How to deliver drugs into a cell while doing no harm

It's a problem as old as Schrodinger's cat--how to observe phenomena on a tiny scale without the act of observation itself having an impact on the subject. You don't even need to get into the craziness of quantum physics for this to be a problem when it comes to delivering medication using a microneedle into a single cell. Poke a hole in the cell to delivery the goods or detect disease, and you've created new problems. Two old standbys of the nanotech world offer possible ways out of this box: The carbon nanotube and the quantum dot.

Drexel University in Philadelphia tells us about professors Yury Gogotsi and Gary Friedman, who use a nanotube-based device, known as a cellular endoscope, to evaluate cells and deliver fluorescent quantum dots all without the cells even knowing they're being probed. "Endoscopes provide a potentially transformative technology for studying the fundamentals of single living cells and more broadly, for cell biology," Gogotsi says in a prepared statement.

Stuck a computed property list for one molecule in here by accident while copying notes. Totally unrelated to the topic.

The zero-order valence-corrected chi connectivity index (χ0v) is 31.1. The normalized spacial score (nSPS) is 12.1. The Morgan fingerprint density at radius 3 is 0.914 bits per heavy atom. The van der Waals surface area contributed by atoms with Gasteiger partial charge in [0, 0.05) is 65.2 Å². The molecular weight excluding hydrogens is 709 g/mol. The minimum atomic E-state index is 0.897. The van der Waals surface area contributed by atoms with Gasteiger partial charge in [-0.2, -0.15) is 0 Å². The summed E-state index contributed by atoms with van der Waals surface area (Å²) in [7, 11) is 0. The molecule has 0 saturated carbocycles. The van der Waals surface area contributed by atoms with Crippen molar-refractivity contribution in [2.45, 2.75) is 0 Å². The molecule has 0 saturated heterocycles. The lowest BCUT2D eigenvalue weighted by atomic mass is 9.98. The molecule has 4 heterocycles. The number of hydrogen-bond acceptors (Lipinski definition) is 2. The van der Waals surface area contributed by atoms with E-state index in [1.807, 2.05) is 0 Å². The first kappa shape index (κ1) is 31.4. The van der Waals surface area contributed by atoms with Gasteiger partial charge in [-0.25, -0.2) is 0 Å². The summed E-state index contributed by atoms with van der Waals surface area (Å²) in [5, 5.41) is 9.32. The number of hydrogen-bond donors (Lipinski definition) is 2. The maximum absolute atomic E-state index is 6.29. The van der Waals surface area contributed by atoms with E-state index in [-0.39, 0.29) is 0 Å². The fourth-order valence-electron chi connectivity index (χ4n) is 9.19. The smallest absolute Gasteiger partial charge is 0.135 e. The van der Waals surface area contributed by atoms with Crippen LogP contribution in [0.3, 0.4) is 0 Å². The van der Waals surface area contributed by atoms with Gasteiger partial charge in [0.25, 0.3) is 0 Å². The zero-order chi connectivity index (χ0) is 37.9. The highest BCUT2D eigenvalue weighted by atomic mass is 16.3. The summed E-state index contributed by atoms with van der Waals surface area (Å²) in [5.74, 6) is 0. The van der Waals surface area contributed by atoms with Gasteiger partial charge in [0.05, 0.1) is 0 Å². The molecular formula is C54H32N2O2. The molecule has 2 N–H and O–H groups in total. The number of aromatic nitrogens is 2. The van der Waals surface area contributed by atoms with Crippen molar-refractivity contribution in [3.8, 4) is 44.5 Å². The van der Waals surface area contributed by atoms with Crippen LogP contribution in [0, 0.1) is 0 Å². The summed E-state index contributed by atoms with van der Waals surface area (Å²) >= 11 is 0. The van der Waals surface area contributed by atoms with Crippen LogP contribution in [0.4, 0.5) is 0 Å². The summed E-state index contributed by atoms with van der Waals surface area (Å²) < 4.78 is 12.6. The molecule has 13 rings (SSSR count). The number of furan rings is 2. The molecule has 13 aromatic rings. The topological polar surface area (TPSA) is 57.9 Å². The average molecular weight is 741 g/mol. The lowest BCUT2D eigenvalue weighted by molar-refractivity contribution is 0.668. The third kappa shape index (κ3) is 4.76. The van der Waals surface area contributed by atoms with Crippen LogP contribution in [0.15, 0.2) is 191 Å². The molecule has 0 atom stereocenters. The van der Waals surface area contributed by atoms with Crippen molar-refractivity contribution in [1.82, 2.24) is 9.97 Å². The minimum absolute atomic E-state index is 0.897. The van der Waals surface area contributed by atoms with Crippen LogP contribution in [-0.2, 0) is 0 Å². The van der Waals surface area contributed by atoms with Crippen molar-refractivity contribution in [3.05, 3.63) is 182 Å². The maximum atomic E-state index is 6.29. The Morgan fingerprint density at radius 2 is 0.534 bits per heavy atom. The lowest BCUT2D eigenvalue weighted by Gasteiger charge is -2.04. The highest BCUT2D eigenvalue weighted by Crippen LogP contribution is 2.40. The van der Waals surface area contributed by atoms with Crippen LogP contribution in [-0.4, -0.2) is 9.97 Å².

Friedman explains how it's done: "We had an idea for a minimally invasive cellular probe, the tip of which could remain within the cell for a long time while reporting important information in the form of optical and electrical signals and transferring tiny amounts of material to and from the cell. This probe is similar to an endoscope employed by doctors to perform minimally invasive operations inside human patients, only much smaller" says Friedman.

More on the probe can be found in the journal Nature Nanotechnology, titled ""Multifunctional carbon-nanotube cellular endoscopes."

- read the Drexel University release
- and check out the abstract in Nature Nanotechnology

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